There are certain factors that minimize your chances of being found if you run into trouble in the backcountry. My dad picked a route that travels at a very high elevation, over 10,000 feet. At this elevation temperatures are more extreme and the brain, starved for oxygen, doesn’t function as well. In addition, it’s mid-October and, while a great time for fishing, this puts Pops in a shoulder season when temperatures and weather can be summer-like one day and winter-like the next. And perhaps the most difficult element for the upcoming search is that Pops’ route takes him about 6 miles from the nearest trail. For a search and rescue effort, this will effectively create a needle-in-a-haystack challenge. And Pops compounded all these factors by going alone. If he has injured himself there is no one on the spot to help or to get help.
Tim and I start up the trail and immediately begin to feel the high elevation. South Lake is well above 10,000 feet and both of us have just come from sea level eight hours ago and are working on just two hours of sleep. We both obsess about hydration but the 6 miles from the trailhead up to Bishop Pass is some of the most difficult hiking I’ve done. I stay in good shape but this change in elevation negates it. With heads pounding, what should be an easy hike becomes three hours of misery.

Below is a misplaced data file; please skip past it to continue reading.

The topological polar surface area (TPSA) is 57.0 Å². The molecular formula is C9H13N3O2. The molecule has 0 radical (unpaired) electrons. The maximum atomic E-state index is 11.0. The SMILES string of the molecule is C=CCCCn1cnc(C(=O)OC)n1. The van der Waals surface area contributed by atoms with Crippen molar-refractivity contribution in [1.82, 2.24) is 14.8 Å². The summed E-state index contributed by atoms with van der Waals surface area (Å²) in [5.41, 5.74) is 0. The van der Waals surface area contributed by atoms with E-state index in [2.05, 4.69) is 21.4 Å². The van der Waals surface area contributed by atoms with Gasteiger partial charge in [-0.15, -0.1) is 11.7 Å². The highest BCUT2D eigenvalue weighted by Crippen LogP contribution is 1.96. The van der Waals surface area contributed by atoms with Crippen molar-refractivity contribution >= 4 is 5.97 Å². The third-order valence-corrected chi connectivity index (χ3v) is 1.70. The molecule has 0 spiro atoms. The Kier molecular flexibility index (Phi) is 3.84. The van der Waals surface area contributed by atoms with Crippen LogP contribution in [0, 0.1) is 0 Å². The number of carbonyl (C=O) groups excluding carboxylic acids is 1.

About an hour before reaching Bishop Pass, Tim spots a tent exactly like Pops’ about 50 yards off the trail. We notice the bear canister set well away from the tent just the way Pops would have done. We both rush off the trail. This set up with his tent in plain view right off trail so close to the trailhead doesn’t make sense but we’re sure we are about to find Pops. Looking inside the tent, the first thing I see is a blue backpack the same color as dad’s and my heart jumps. However, on closer inspection, I realize the pack is much too fancy to be Pops’. There are also flip-flops in the tent and a bottle of whiskey that Pops would never be drinking whether in the backcountry or not.
My Pops led a simple life and growing up neither he nor my mom drank or smoked. In the 70s this was very unusual and I remember returning from friends’ houses and feeling lucky that I could breathe smoke-free air at home. In fact, I have never heard my father use profanity or drink more than a glass of wine. Pops and I ruminate often about how his greatest vice is sweets, one I have inherited from him and we indulge together often.